Friday, October 08, 2004

Refocus: It all comes back to Iran. We apparently are not the only ones concerned with that country's development of nuclear weapons and other WMD. Saddam Hussein felt threatened by his neighbor, and he wanted to appear as if he had more WMD than he really did.

Also, Iranian intelligent officers have already been caught in Iraq guiding the terrorist insurgency and working with Al Qaeda.

Despite all the ties to Iran, that country and its activities were barely touched upon during the presidential debate that focused on foreign policy.

The focus instead is on whether the invasion of Iraq was a good idea. The lack of WMD in Iraq undercuts Bush's reasoning for the invasion. It wasn't the only reason he gave, but it's the one that convinced Americans that we had no time to waste.

Now we find out that Saddam Hussein was bluffing. He hoped that our belief that he had WMD would act as a deterrent rather than an instigator. He was gravely mistaken.

It was commonly held before the invasion that Iraq had WMD. Now that the conventional wisdom has been proven wrong, critics are blaming Bush, as if he made up the whole idea. I'm sorry, but if a crazy man says he has a gun and begins threatening others, police are right to shoot him, even if he only had a water pistol.

And for those of you criticizing Bush for not connecting the dots in time to prevent 9/11, you have no standing to condemn Bush for invading Iraq, given the intelligence that was available at the time.

Plus, the unfolding UN oil-for-food scam shows that many of our allies were accepting bribes from Saddam Hussein to let him ignore the sanctions. Russia, France and China -- all on the Security Council -- were the top three benefactors of Saddam Hussein's bribes. Despite what Kerry says, they are the real coalition of the coerced and the bribed.

The fact remains that Saddam Hussein was a dangerous dictator in the Middle East who sponsored international terrorism and continued to pose a threat to the region.

People say we are neglecting Al Qaeda. That's not true. We are continuing to pursue Al Qaeda. After they lost their home base in Afghanistan under Taliban protection, they scattered like cockroaches. Many are holed up in the mountainous region between Pakistan and Afghanistan. Others have fled to other countries. They aren't carrying out their operations from one country anymore. So we can't pursue them using our military without declaring war on several countries at once. This is mostly an intelligence and special-forces operation, which is under way.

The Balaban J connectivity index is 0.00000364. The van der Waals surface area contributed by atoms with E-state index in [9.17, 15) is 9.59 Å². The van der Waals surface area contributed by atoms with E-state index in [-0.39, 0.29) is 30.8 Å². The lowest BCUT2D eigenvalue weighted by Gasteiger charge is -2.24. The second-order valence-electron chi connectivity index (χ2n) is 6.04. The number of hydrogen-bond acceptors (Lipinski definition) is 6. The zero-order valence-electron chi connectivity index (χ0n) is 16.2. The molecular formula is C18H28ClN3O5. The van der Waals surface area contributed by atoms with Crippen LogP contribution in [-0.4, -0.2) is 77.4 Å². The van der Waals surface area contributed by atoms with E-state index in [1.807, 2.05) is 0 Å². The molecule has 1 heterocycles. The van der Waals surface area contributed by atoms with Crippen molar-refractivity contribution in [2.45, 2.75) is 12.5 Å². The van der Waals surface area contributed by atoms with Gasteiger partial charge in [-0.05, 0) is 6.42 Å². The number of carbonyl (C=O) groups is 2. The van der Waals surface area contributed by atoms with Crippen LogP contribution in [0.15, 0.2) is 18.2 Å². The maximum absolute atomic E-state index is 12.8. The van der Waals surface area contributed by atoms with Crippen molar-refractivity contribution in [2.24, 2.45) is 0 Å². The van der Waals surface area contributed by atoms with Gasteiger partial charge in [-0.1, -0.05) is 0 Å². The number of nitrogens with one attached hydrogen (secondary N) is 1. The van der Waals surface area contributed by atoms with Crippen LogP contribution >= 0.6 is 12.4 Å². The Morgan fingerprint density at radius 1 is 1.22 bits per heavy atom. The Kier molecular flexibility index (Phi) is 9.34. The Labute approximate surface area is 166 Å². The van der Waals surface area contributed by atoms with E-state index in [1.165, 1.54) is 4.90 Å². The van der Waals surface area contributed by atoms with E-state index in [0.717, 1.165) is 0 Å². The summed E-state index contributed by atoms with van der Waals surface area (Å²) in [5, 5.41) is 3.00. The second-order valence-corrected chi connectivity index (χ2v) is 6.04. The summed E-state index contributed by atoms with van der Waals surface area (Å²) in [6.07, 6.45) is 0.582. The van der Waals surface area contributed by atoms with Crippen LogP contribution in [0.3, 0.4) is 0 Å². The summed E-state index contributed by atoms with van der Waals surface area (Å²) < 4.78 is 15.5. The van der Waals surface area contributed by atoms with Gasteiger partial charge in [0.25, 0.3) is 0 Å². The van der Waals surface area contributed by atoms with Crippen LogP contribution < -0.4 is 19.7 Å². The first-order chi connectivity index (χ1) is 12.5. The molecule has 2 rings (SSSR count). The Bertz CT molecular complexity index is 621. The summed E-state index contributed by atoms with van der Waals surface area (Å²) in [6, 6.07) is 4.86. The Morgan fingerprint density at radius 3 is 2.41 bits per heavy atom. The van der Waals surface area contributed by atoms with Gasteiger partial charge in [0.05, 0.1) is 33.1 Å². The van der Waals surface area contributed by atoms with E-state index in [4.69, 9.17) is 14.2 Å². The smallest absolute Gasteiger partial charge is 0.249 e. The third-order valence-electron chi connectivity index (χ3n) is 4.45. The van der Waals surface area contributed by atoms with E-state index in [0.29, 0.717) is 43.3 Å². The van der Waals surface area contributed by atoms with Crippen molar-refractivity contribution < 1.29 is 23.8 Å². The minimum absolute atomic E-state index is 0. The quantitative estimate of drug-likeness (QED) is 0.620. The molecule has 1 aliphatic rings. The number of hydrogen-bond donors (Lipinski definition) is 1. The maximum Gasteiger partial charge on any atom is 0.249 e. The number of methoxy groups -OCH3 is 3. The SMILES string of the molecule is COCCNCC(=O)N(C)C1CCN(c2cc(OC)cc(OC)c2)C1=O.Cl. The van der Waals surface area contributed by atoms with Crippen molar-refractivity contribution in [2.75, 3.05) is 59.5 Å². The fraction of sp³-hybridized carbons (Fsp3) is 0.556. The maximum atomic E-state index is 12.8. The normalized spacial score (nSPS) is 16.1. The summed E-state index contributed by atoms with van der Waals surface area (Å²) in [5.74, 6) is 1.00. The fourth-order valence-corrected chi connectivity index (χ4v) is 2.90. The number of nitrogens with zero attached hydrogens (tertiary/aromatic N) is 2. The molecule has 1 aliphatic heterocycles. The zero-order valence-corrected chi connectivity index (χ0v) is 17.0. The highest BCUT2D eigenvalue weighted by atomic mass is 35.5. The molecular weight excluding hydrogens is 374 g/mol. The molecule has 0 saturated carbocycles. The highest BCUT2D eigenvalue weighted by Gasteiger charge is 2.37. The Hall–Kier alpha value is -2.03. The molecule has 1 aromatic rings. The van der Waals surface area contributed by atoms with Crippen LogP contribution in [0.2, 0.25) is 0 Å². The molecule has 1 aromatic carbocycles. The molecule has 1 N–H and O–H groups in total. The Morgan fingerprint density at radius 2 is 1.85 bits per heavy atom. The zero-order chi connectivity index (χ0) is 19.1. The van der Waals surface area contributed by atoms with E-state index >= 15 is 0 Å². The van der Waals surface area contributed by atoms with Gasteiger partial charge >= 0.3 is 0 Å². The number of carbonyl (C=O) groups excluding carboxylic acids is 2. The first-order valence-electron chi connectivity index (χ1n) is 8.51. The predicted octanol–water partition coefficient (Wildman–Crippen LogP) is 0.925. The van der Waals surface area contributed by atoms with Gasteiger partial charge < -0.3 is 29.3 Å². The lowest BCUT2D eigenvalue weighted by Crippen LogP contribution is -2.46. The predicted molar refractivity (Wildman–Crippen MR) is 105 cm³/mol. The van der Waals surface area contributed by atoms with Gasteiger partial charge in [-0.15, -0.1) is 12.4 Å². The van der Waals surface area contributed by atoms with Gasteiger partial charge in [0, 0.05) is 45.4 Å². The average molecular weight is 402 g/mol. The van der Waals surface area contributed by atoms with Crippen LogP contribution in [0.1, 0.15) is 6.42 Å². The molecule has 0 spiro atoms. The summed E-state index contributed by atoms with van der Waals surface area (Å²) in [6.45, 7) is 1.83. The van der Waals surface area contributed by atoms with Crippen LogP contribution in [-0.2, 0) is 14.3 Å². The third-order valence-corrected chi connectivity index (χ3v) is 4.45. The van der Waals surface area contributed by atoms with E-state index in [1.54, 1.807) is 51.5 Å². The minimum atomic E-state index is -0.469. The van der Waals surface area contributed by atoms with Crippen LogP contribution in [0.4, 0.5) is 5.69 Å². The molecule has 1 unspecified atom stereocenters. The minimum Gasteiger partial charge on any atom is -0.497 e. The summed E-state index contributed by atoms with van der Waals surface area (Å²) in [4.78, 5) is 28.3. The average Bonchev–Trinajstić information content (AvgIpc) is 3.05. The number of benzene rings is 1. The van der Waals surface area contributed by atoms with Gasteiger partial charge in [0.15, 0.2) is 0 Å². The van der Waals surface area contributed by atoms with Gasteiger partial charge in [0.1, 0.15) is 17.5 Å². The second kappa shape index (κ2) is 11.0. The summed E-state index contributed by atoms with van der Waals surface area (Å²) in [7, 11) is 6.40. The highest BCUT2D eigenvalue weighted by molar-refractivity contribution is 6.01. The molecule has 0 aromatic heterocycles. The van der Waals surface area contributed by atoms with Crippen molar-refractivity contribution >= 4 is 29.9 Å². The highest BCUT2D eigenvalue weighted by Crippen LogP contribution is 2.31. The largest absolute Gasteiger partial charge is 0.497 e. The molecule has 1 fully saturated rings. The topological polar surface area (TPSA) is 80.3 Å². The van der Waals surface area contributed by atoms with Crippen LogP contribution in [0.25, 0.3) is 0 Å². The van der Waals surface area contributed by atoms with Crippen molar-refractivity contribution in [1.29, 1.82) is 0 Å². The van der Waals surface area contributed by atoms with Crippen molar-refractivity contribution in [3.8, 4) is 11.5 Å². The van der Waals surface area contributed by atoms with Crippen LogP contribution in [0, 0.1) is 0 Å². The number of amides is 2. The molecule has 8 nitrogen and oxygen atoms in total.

Also, Al Qaeda is not one cohesive organization all under the same structural leadership. Osama Bin Laden is a spiritual leader who also provides finances and offers some ideas. But most of the group's funding comes from a network of shady business, phony charitable groups, corrupt governments, and other fundraising methods. The cells that have been carrying out further terrorist attacks in Asia and Europe are run by autonomous offshoots of Al Qaeda that use the name because they support the similar goal.

I have always argued that the war in Iraq was justified mostly because Saddam Hussein has ties to terrorism and has broken the cease-fire terms he agreed to so he wouldn't have been removed from power after he invaded the sovereign country of Kuwait. But mostly, I believe that in order to win the War on Terrorism, we need to change the culture of the Middle East by planting the seed of democracy, capitalism, and freedom in that region. Because of Saddam Hussein's multiple misdeeds, Iraq was the perfect candidate to launch phase two of the war.

The WMD factor gave the invasion urgency. We already waited 12 years while Saddam Hussein played games with the inspectors. We then waited several more months while we pleaded for the United Nations to enforce its own resolutions. We had no reason to wait anymore.

With the new findings, critics will argue that we should have waited so inspectors could have sought the truth. But we tried that game for long enough. While a few more years maybe wouldn't have hurt, we would have had to deal with the problem eventually.

And Saddam Hussein admits that he was trying to end sanctions and restart his weapons program. So later on we would have had a much bigger problem on our hands.

In short, we did good. Despite your personal feelings toward President Bush, we have a lot to be proud of. We've protected ourselves, we've liberated a country, and we're taking major steps toward transforming an oppressive region so it won't continue to act as an incubator of hatred and terrorism that launches attacks against many people in the world. Now it's time to focus on the next step of the war.

P.S. I'll be watching the debates tonight, but I have no computer at home to blog a reaction. I'll post something on Monday. Have a good weekend.


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